Strategic Fixed Income — let’s talk inflation
4 minute watch
Co-Head of Strategic Fixed Income at Janus Henderson, Jenna Barnard, explains how many investors are convinced of a regime shift in inflation and the impact it has had in the bond markets. However, the Strategic Fixed Income Team, while respectful of the current volatility and sharp repricing in the markets, do not see any new information that would change their longer term view on bond markets.
- Bond markets are yet again trading on shifts in ‘narratives’ rather than ‘fundamentals’
- Core inflation has been remarkably stable across developed economies since the late 1990s and will likely remain low because of a number of long-term, structural factors
- Need to be patient for the latest bout of volatility to burn out when good investment opportunities should surface
These are the manager’s views at the time of recording on Tuesday 13 February.
Please read the following important information regarding funds related to this article.
- An issuer of a bond (or money market instrument) may become unable or unwilling to pay interest or repay capital to the Fund. If this happens or the market perceives this may happen, the value of the bond will fall.
- When interest rates rise (or fall), the prices of different securities will be affected differently. In particular, bond values generally fall when interest rates rise (or are expected to rise). This risk is typically greater the longer the maturity of a bond investment.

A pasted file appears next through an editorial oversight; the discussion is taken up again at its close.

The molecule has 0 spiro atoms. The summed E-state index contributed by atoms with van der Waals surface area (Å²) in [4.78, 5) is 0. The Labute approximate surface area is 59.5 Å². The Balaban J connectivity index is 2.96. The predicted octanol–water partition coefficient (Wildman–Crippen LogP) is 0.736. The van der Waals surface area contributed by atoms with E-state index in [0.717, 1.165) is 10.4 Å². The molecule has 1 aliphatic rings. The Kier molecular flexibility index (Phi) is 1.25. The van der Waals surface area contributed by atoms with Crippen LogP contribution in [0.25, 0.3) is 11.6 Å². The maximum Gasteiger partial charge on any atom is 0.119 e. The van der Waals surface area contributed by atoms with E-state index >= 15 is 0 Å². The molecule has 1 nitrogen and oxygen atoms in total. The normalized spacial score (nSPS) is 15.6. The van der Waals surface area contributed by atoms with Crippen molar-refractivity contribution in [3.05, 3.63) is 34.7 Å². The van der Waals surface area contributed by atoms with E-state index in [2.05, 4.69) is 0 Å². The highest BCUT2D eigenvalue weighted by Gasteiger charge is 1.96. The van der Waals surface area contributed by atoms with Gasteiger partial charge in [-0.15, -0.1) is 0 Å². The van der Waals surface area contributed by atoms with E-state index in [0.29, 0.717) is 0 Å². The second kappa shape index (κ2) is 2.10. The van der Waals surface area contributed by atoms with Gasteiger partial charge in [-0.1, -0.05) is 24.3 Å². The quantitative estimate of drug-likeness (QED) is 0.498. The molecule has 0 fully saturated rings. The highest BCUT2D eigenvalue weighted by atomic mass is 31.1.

- The Fund invests in high yield (non-investment grade) bonds and while these generally offer higher rates of interest than investment grade bonds, they are more speculative and more sensitive to adverse changes in market conditions.
- Some bonds (callable bonds) allow their issuers the right to repay capital early or to extend the maturity. Issuers may exercise these rights when favourable to them and as a result the value of the Fund may be impacted.
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- CoCos can fall sharply in value if the financial strength of an issuer weakens and a predetermined trigger event causes the bonds to be converted into shares/units of the issuer or to be partly or wholly written off.
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